FRENCH INVASION: France’s president, Nicolas Sarkozy, and his wife, Cécilia, ruffled a few French feathers last May when they chose their inaugural wardrobe at Prada. It now appears they also love all-American style — the Sarkozy family spent their summer vacation at Lake Winnipesaukee in New Hampshire and last week were spotted shopping up a storm at the Ralph Lauren boutique on Boston’s tony Newbury Street. A Polo Ralph Lauren spokesman said the family made two visits to the boutique, declining to give any more details. NOIR TO NEW YORK: While Matthew Williamson and Luella Bartley are migrating to London Fashion Week for a season this September, some London designers are taking the chance to explore pastures new themselves. Alongside London label Preen, Noir, the Copenhagen-based label designed by Peter Ingwersen, which has shown in London since the fall 2006 season, will present its spring collection in New York on Sept. 8. A spokeswoman for Noir, which is known for its edgy, men’s wear-influenced silhouettes, said Ingwersen wanted to show in New York to address more U.S. press and buyers. However the brand’s spring collection, which is made using ethically produced materials, will continue to be exhibited at the Estethica area of the London Fashion Week tents this season, which spotlights ethical fashion.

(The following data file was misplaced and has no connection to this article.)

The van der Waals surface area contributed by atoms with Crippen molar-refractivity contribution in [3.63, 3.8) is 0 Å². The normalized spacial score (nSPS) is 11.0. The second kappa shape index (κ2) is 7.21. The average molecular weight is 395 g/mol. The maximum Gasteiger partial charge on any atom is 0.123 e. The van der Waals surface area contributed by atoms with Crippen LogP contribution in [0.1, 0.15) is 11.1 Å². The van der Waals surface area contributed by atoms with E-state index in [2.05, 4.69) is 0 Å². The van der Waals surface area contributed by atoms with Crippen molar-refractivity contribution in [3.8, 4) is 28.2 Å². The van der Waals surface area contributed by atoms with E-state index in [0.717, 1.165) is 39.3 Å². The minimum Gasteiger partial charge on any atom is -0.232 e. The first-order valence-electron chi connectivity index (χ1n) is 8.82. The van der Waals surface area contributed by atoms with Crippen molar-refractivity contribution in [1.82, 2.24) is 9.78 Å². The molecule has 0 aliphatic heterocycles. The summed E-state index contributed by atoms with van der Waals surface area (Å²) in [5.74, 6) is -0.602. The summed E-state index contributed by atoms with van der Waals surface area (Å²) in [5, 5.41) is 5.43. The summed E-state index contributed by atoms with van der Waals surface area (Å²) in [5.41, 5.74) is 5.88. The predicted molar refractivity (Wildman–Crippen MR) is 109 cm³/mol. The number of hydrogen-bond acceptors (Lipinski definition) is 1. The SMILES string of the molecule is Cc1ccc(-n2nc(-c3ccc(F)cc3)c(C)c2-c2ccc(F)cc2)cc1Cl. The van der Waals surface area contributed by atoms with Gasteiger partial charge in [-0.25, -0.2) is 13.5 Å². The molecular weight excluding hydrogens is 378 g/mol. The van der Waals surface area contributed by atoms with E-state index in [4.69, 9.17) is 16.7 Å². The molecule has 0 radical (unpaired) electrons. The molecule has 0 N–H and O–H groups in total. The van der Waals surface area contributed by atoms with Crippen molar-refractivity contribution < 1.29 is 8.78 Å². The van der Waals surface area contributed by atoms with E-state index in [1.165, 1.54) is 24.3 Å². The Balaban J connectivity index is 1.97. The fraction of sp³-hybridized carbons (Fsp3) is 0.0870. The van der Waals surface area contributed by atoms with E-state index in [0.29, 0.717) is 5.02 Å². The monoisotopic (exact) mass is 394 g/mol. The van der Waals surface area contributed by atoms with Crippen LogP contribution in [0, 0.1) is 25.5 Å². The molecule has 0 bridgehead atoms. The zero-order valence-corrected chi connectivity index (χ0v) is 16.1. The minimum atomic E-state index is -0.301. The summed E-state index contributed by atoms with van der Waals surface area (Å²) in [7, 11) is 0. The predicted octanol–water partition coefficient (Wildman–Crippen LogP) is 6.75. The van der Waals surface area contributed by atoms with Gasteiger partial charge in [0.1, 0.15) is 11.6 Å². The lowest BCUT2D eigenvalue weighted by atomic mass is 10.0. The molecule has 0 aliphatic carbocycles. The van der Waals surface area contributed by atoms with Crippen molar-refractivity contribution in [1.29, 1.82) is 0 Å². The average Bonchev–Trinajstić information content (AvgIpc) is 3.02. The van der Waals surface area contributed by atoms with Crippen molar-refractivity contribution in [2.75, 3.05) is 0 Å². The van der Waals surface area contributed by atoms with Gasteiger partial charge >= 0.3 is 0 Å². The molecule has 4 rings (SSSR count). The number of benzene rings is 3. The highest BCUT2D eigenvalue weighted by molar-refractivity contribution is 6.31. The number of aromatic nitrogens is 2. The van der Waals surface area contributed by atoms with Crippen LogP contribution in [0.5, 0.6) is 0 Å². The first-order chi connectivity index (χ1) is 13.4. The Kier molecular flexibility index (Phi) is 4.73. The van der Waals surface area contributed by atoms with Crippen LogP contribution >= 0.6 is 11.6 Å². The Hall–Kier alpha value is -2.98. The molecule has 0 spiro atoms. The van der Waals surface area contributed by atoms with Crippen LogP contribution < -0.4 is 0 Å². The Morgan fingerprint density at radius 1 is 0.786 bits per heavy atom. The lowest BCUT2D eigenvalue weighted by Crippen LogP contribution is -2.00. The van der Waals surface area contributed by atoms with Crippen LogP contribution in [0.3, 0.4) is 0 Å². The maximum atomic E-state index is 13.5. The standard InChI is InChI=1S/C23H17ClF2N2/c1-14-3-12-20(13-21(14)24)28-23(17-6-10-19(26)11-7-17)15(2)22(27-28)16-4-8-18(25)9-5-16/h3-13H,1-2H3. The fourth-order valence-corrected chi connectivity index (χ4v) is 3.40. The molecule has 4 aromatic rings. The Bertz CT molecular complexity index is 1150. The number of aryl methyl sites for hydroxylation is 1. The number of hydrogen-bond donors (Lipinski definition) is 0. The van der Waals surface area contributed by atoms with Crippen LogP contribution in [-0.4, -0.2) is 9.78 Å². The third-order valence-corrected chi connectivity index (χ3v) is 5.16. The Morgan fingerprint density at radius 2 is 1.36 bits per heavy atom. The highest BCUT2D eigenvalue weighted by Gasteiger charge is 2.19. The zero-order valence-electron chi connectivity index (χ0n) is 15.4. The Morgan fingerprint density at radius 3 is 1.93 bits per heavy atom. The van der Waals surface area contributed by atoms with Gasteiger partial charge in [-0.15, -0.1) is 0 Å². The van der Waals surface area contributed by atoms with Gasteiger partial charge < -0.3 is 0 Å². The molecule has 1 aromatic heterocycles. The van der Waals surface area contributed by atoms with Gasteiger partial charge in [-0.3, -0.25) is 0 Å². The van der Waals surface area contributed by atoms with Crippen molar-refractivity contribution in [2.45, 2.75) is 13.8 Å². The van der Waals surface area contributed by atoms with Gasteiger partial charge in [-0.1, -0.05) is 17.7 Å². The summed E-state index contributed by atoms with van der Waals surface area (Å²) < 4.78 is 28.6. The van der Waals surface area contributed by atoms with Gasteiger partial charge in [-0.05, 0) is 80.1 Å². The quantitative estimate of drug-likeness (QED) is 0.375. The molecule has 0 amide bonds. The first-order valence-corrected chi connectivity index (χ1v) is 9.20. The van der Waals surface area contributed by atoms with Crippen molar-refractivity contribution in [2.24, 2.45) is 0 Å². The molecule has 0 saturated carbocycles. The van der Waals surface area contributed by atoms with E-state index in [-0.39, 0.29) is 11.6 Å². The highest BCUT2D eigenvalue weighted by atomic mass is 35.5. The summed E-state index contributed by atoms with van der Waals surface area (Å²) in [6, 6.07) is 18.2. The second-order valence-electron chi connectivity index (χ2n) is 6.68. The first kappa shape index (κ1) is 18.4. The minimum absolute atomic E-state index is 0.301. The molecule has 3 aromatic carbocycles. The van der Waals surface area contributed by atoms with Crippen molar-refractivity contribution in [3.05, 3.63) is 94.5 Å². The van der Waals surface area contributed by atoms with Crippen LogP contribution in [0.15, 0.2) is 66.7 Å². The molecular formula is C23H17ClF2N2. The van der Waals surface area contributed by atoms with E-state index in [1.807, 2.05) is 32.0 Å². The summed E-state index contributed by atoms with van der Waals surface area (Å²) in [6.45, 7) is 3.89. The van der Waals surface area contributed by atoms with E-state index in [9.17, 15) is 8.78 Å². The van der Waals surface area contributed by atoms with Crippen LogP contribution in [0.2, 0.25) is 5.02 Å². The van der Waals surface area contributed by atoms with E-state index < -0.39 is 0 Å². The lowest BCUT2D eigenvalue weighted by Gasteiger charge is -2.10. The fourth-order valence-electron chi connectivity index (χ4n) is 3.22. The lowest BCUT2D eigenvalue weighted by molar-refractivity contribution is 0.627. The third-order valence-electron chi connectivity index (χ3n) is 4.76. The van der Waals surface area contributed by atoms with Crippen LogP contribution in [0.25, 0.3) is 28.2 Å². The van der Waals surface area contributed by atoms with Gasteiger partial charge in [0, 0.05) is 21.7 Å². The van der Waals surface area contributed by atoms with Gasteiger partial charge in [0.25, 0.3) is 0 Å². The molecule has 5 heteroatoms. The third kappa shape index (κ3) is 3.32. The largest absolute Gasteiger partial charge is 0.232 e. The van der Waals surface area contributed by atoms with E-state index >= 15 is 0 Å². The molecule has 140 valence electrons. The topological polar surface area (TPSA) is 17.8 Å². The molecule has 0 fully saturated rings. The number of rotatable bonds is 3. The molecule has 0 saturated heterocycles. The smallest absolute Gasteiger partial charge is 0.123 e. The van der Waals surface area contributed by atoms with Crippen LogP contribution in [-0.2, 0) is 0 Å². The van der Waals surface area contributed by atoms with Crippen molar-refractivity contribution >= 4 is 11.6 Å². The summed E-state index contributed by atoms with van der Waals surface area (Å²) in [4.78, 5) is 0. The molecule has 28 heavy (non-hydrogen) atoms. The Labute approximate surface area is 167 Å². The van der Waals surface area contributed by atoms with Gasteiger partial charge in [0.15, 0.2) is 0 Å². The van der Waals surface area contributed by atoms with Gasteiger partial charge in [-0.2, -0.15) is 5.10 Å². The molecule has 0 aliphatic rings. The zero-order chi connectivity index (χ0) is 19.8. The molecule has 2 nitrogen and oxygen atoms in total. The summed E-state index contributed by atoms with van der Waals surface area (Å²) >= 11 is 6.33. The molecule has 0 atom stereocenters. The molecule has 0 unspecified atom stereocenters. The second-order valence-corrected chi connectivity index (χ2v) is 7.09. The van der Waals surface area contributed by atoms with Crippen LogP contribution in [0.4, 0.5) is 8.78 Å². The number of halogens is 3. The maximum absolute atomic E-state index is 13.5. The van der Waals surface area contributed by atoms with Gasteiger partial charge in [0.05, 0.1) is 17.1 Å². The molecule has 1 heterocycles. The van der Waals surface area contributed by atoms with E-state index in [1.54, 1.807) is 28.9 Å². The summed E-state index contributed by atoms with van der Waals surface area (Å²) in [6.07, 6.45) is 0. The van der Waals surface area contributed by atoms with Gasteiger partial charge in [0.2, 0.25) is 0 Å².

Ingwersen is blazing his own ethical trail, launching several categories within Noir. His spring collection will showcase Nu Noir, a line of transparent lingerie, which plays on the idea of transparency in the manufacturing chain, and he’s just launched Black Noir, a diffusion line initially for the Scandinavian markets. Later in 2008, Ingwersen will introduce Illuminati II, a cotton fabric brand manufactured in Uganda under his control, which adheres to the U.N.’s Global Compact principles of corporate social responsibility. Illuminati II cotton is set to be available for fall 2008 collections.
LATEST IN TARGET: Dominique Cohen’s advance from high to low was jump-started over the weekend when her limited edition jewelry collection debuted at Target stores. The Los Angeles designer, known for producing 18-karat rose and yellow gold necklaces in coin, lace, bamboo, Buddha and Champagne bubble motifs, made her layerable looks affordable by using ribbons, beads, faux pearls, and bronze and gunmetal chains. The necklace-heavy collection, which will end its run on Feb. 3, consists of about 25 styles priced from $14.99 to $59.99. Cohen has been eager to extend her reach beyond the women aged 30 and over who gobble up her core $6,000 to $35,000 jewelry. She opened a Los Angeles store last April that will be followed later this year by another on Madison Avenue and East 65th Street in Manhattan, and has been ramping up a handbag line initially introduced for fall. Dominique Cohen “is a lifestyle brand. [Leather goods are] another avenue for us to create more brand recognition, and it seemed like a no-brainer,” Cohen said earlier this year.